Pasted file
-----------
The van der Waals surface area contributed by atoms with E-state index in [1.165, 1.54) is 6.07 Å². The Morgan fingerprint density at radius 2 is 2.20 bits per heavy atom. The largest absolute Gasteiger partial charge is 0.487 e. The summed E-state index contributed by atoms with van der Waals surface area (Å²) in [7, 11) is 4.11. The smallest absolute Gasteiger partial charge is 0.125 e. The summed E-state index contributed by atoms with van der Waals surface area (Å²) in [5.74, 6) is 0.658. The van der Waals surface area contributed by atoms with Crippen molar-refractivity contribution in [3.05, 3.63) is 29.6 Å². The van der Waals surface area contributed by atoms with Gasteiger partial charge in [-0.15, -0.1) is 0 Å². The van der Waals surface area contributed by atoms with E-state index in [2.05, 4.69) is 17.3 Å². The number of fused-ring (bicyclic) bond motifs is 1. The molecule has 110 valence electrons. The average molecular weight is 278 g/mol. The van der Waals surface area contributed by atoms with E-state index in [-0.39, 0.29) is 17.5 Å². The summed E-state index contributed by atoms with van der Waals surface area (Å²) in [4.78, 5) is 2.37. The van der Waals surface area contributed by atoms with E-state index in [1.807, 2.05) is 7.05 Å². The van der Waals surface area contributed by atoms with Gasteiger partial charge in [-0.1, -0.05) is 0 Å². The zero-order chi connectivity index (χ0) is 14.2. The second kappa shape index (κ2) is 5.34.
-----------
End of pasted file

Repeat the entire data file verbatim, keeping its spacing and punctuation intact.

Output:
The van der Waals surface area contributed by atoms with E-state index in [1.165, 1.54) is 6.07 Å². The Morgan fingerprint density at radius 2 is 2.20 bits per heavy atom. The largest absolute Gasteiger partial charge is 0.487 e. The summed E-state index contributed by atoms with van der Waals surface area (Å²) in [7, 11) is 4.11. The smallest absolute Gasteiger partial charge is 0.125 e. The summed E-state index contributed by atoms with van der Waals surface area (Å²) in [5.74, 6) is 0.658. The van der Waals surface area contributed by atoms with Crippen molar-refractivity contribution in [3.05, 3.63) is 29.6 Å². The van der Waals surface area contributed by atoms with Gasteiger partial charge in [-0.15, -0.1) is 0 Å². The van der Waals surface area contributed by atoms with E-state index in [2.05, 4.69) is 17.3 Å². The number of fused-ring (bicyclic) bond motifs is 1. The molecule has 110 valence electrons. The average molecular weight is 278 g/mol. The van der Waals surface area contributed by atoms with E-state index in [-0.39, 0.29) is 17.5 Å². The summed E-state index contributed by atoms with van der Waals surface area (Å²) in [4.78, 5) is 2.37. The van der Waals surface area contributed by atoms with E-state index in [1.807, 2.05) is 7.05 Å². The van der Waals surface area contributed by atoms with Gasteiger partial charge in [-0.1, -0.05) is 0 Å². The zero-order chi connectivity index (χ0) is 14.2. The second kappa shape index (κ2) is 5.34.